It doesn’t matter if you write the most intriguing query letter and it doesn’t matter if you write the perfect article, if you’re making any one of the mistakes I’m about to share with you.
The hard truth is, the best writers don’t necessarily get the best writing jobs.
The best writers don’t necessarily get any jobs. Talent alone will not get you hired.
What This Truth Means for You
Depending on how you feel about your own writing skills, reading that might have made you feel better or worse. But whether you believe writing skills are the product of inherent talent or years of practice, there are simple steps you can take to ensure you score regular gigs. These steps really don’t have anything to do with talent, but they do indicate whether you are a professional.
As a managing editor of a major website, I sought out professionals. Typos, misspellings, factual errors, and sloppy writing are all hallmarks of unprofessionalism. You don’t want that label.
You want to be the opposite of that. You want to stand out from the crowd because you do care and you do comb through every detail of your work. Remember, an editor is typically overworked and overwhelmed. He or she is likely primarily looking for a reason to delete emails, and secondarily looking for quality materials.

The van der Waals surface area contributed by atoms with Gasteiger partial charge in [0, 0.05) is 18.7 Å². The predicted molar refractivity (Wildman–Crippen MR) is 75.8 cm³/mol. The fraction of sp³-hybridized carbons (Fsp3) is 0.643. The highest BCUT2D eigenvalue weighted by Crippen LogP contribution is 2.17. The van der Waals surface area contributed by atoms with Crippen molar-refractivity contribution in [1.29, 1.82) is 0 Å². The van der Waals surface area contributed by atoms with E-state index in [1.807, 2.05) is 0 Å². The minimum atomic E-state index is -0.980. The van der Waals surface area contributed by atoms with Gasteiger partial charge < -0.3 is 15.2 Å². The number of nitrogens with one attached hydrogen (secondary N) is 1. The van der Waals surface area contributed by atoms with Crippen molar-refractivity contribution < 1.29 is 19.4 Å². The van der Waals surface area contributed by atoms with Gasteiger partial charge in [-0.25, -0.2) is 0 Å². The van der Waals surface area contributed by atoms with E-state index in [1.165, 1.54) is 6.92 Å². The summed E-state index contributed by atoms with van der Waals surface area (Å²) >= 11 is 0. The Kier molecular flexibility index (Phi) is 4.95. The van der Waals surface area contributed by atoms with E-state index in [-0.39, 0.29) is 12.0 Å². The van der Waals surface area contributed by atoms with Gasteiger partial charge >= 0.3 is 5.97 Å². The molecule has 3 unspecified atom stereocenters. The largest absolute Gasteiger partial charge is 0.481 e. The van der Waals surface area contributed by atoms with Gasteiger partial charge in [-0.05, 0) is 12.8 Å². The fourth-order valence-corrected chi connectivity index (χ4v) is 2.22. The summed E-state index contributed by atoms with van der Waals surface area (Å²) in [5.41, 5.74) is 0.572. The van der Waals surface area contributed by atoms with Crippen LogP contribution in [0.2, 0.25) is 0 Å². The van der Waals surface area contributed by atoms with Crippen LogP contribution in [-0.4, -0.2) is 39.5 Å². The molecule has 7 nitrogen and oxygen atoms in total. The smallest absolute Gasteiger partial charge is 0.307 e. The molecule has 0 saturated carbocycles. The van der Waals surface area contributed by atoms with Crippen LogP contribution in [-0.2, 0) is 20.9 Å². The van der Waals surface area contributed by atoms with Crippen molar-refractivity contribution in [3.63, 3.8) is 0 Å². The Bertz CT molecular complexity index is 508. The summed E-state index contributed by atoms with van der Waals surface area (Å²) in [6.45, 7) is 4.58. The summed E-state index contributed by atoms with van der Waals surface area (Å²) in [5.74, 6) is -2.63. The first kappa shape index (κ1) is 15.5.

6 Things to Look for Before You Hit Send
Here are six things you should look for in your article, manuscript, pitch, or query before you hit the send button. These might seem obvious, but you’d be surprised how often I see them in my inbox. And let’s be real, we all know we’ve committed at least a couple of these.
- Spelling – Misspellings are an instant reason for an editor to hit “delete.” Keep an eye out especially for things that spellcheckers won’t recognize, such as “their” instead of “there.”
- Adjectives and adverbs – These should not be the heart of your writing. Superfluous use of them is the sign of an immature writer (in years or in experience). Delete as many as you can.
- Grammar – I don’t expect all writers to be grammar nerds, but I do expect them to have a general understanding of their craft. Look for non-sequiturs and noun-verb agreement in particular.
- Repetition – Repetitive use of the same word is another sign of either a young writer or someone who hasn’t reread and refined her draft. If you see the same word popping up, it’s time to bust out your thesaurus.
- Clichés – By definition, clichés bring nothing new to your work. Delete them all.
- Incorrect clichés – It is not a “mute point” and there’s no such thing as “intensive purposes.”
Aside from all that technical stuff, there’s another level editors look for in potential writers. They look for people they actually want to work with. People they might even enjoy working with. This is something you should seek out, as well, because if someone enjoys working with you, he or she may hire you again.
If you can handle that on top of having an excellent query letter and article, then you’ll be shoulder to shoulder with a small percentage of capable people any editor would be eager to hire.
Photo of “Monkey-typing” by New York Zoological Society – Picture on Early Office Museum. Licensed under Public Domain via Wikimedia Commons.